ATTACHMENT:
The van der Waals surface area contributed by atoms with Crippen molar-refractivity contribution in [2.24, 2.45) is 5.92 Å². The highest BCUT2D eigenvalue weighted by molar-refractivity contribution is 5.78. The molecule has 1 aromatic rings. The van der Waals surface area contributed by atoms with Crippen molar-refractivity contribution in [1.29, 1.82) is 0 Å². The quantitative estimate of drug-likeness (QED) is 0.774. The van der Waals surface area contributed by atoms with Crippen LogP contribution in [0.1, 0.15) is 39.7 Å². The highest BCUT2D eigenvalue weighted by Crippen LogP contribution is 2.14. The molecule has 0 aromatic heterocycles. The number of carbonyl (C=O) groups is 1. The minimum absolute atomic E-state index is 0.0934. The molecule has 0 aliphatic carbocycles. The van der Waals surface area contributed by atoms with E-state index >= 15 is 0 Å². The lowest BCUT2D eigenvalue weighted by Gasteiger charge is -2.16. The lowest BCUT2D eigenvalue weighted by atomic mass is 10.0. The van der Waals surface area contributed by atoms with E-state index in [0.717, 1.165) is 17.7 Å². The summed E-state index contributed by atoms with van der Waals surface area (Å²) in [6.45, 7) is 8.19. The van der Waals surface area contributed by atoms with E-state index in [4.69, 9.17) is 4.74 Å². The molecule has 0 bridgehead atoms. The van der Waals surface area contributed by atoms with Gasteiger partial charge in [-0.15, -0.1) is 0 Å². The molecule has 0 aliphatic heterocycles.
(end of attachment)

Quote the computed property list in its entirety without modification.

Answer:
The van der Waals surface area contributed by atoms with Crippen molar-refractivity contribution in [2.24, 2.45) is 5.92 Å². The highest BCUT2D eigenvalue weighted by molar-refractivity contribution is 5.78. The molecule has 1 aromatic rings. The van der Waals surface area contributed by atoms with Crippen molar-refractivity contribution in [1.29, 1.82) is 0 Å². The quantitative estimate of drug-likeness (QED) is 0.774. The van der Waals surface area contributed by atoms with Crippen LogP contribution in [0.1, 0.15) is 39.7 Å². The highest BCUT2D eigenvalue weighted by Crippen LogP contribution is 2.14. The molecule has 0 aromatic heterocycles. The number of carbonyl (C=O) groups is 1. The minimum absolute atomic E-state index is 0.0934. The molecule has 0 aliphatic carbocycles. The van der Waals surface area contributed by atoms with E-state index >= 15 is 0 Å². The lowest BCUT2D eigenvalue weighted by Gasteiger charge is -2.16. The lowest BCUT2D eigenvalue weighted by atomic mass is 10.0. The van der Waals surface area contributed by atoms with E-state index in [0.717, 1.165) is 17.7 Å². The summed E-state index contributed by atoms with van der Waals surface area (Å²) in [6.45, 7) is 8.19. The van der Waals surface area contributed by atoms with E-state index in [4.69, 9.17) is 4.74 Å². The molecule has 0 bridgehead atoms. The van der Waals surface area contributed by atoms with Gasteiger partial charge in [-0.15, -0.1) is 0 Å². The molecule has 0 aliphatic heterocycles.